For Kate and in spite of everything else, Maria resists the pull of nihilism for a while. She tries to preserve meaning by creating “signs,” turning ordinary things into talismans with the hope of exerting a degree of control over her life. When she starts sleeping outside “she had an uneasy sense that sleeping outside on a rattan chaise could be construed as the first step toward something unnamable (she did not know what it was she feared but it had to do with empty sardine cans in the sink, vermouth bottles in the wastebaskets, slovenliness past the point of return).” To combat the downward spiral she feels sleeping outside represents, she makes a point of using beach towels as blankets because “they signified how temporary the arrangement was.” After Carter instructs her to get an abortion, Maria begins to sleep inside again “between white sheets, hoping dimly that the white sheets would effect some charm, that she would wake in the morning and find them stained with blood.” “To give the charm every opportunity” she also wears “white crepe pajamas and no underwear to a party” and throws out a “full box of Tampax” because “to be without Tampax was to insure bleeding, to sleep naked between white sheets was to guarantee staining.” Through these signs and charms, Maria preserves a sense of cause and effect. Though perhaps superstitious and irrational to the outside observer, they show that Maria still believes that her world can be made sense of.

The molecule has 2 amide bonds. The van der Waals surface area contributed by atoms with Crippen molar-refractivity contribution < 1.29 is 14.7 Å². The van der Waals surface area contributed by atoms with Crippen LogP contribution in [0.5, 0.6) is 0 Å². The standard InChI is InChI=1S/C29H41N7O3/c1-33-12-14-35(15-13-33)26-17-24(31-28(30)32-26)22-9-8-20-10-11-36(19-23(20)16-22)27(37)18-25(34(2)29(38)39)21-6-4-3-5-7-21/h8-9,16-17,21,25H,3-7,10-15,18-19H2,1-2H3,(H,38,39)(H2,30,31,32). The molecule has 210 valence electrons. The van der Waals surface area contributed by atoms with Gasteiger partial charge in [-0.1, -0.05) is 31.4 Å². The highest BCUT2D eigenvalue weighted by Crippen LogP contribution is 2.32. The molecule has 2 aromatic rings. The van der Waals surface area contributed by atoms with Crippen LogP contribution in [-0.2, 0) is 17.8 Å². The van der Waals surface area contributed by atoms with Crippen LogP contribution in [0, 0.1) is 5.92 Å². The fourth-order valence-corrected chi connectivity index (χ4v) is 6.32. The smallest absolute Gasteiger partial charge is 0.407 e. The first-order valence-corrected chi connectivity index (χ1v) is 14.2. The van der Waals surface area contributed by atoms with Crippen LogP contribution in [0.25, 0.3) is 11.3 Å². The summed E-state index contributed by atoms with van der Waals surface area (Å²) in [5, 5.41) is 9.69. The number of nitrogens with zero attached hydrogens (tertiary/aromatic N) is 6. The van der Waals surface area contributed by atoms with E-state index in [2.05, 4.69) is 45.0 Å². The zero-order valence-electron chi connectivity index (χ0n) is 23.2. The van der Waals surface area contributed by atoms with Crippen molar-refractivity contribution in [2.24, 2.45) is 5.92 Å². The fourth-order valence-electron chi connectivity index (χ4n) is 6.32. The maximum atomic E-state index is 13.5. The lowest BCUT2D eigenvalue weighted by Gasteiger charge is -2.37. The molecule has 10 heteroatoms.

Maria’s search for meaning, however, is aborted with her unborn child. Cause and effect are obliterated as her perception of reality is radically decontextualized. As she and the doctor arrive at the house where the procedure is to take place, she realizes that “in the past few minutes he had significantly altered her perception of reality: she saw now that she was not a woman on her way to have an abortion. She was a woman parking a Corvette outside a tract house while a man in white pants talked about buying a Camaro. There was no more to it than that.” Every moment becomes stripped of its meaning as each becomes indistinguishable from the next: “no moment more or less important than any other moment, all the same: the pain as the doctor scraped signified nothing beyond itself, no more constituted the pattern of her life than the movie on television in the living room of this house in Encino.” The experience feels no more significant or real to Maria than the movie playing outside. The homogenization that nullified the significance of her relationships has extended to the moments that make up her life, rendering it all meaningless.